News About forum Projects Gallery About Poland Services Contact Polish version Strona główna



General information

  • Official name: Rzeczpospolita Polska / Republic of Poland
  • Location: Central Europe, east of Germany, border countries: Belarus, Czech Republic, Germany, Lithuania, Russia (Kaliningrad Oblast), Slovakia, Ukraine
  • Area:
    • total: 312,685 sq km
    • land: 304,465 sq km
    • water: 8,220 sq km
  • Capital: Warsaw
  • Languages: Polish 97.8%, other and unspecified 2.2%
  • Currency: 1 złoty (PLN) = 100 groszy
  • Government type: parliamentary republic
    • bicameral legislature consisting of an upper house, the Senate or Senat (100 seats; members are elected by a majority vote on a provincial basis to serve four-year terms), and a lower house, the Sejm (460 seats; members are elected under a complex system of proportional representation to serve four-year terms); the designation of National Assembly or Zgromadzenie Narodowe is only used on those rare occasions when the two houses meet jointly
  • People:
    • Population: 38,635,144
    • Age structure:
      • 0-14 years: 16.7%
      • 15-64 years: 70.3%
      • 65 years and over: 13%
    • Population growth rate: 0.03 ‰
    • Life expectancy: male: 70.3 years, female: 78.76 years
    • Illiteracy: 0.02%
    • Ethnic groups: Polish 96.7%, German 0.4%, Belarusian 0.1%, Ukrainian 0.1%, other and unspecified 2.7%
  • Administrative divisions: 16 provinces (wojewodztwa, singular - wojewodztwo); Dolnoslaskie, Kujawsko-Pomorskie, Lodzkie, Lubelskie, Lubuskie, Malopolskie, Mazowieckie, Opolskie, Podkarpackie, Podlaskie, Pomorskie, Slaskie, Swietokrzyskie, Warminsko-Mazurskie, Wielkopolskie, Zachodniopomorskie
  • Religions: Roman Catholic 89.8% (about 75% practicing), Eastern Orthodox 1.3%, Protestant 0.3%, other 0.3%, unspecified 8.3%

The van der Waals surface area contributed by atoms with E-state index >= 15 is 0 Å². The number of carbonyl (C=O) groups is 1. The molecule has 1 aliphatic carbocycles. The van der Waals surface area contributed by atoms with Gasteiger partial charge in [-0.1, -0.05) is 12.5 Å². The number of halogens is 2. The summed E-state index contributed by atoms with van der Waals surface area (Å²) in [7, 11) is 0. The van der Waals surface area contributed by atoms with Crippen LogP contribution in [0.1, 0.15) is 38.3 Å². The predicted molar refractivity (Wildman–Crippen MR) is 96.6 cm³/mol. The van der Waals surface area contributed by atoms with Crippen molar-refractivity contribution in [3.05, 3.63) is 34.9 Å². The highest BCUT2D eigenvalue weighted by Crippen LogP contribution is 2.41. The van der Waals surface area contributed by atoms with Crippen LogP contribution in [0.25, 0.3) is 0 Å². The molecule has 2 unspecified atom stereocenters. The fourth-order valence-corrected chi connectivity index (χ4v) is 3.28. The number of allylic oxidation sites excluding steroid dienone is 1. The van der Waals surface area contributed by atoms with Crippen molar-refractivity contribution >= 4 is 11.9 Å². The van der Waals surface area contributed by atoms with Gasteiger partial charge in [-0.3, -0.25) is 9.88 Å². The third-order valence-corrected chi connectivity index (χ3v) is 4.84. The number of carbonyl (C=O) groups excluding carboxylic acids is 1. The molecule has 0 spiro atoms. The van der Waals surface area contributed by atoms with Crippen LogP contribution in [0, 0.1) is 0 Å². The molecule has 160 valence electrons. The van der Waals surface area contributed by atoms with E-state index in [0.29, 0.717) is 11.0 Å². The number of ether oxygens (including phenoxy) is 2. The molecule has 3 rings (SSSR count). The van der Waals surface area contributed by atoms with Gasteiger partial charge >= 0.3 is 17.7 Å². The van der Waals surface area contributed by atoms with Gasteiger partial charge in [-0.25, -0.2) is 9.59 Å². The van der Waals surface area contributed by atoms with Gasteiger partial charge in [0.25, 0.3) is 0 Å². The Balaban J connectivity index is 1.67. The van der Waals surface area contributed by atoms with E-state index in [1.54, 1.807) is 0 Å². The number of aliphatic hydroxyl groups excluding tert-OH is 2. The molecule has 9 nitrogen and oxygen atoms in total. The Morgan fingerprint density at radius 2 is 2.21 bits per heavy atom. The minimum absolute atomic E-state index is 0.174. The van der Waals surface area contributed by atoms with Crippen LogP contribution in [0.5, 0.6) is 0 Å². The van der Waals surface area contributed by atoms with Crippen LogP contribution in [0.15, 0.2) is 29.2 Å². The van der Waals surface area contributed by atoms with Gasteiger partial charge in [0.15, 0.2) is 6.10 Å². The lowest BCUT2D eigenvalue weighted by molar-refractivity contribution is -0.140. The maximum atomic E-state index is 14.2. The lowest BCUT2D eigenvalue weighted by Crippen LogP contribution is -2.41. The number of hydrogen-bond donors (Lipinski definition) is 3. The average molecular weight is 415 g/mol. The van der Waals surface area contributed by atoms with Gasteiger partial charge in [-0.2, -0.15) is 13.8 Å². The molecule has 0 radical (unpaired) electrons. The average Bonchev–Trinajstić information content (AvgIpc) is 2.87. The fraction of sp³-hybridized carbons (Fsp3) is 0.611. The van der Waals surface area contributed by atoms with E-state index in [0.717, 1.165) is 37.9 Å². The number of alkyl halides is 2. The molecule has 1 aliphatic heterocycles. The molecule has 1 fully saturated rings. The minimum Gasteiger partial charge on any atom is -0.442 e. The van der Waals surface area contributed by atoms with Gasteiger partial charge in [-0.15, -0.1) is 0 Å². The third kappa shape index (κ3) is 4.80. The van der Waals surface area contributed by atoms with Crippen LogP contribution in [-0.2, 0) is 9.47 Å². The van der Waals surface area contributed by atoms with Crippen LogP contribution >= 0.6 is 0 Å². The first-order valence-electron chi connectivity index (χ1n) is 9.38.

• Climate: temperate with cold, cloudy, moderately severe winters with frequent precipitation; mild summers with frequent showers and thundershowers
  • Terrain: mostly flat plain; mountains along southern border
  • Lowest point : near Raczki Elblaskie -2 m
  • Highest point : Rysy 2,499 m
  • Economy:
    • PKB: 463 billion USD
    • PKB growth rate: 5,6%
    • PKB per capita: 12 000 USD
    • Inflation rate: 3,4%
    • Labour force: agriculture 16.1%, industry 29%, services 54.9%
    • Unemployment: 19,5%
    • Agriculture products: potatoes, fruits, vegetables, wheat; poultry, eggs, pork
    • Export commodities - machinery and transport equipment 37.8%, intermediate manufactured goods 23.7%, miscellaneous manufactured goods 17.1%, food and live animals 7.6%
    • Import commodities - machinery and transport equipment 38%, intermediate manufactured goods 21%, chemicals 14.8%, minerals, fuels, lubricants, and related materials 9.1%
    • Export partners - Germany 29.8%, Italy 6.3%, France 5.4%, UK 4.7%, Czech Republic 4.4%
    • Import partners- Germany 29.8%, Italy 8%, France 7%, Russia 6.9%, Netherlands 5.3%, Belgium 4.2%
  • Transportation:
    • railways: 23 852 km
    • highways: 364 697 km
  • Natural resources: coal, sulphur, copper, natural gas, silver, lead, salt, amber, arable land
  • Land use: arable land: 45.91%, permanent crops: 1.12%, other: 52.97%
  • Communications:
    general assessment: underdeveloped and outmoded system in the process of being overhauled; partial privatization of the state-owned telephone monopoly is underway; the long waiting list for main line telephone service has resulted in a boom in mobile cellular telephone use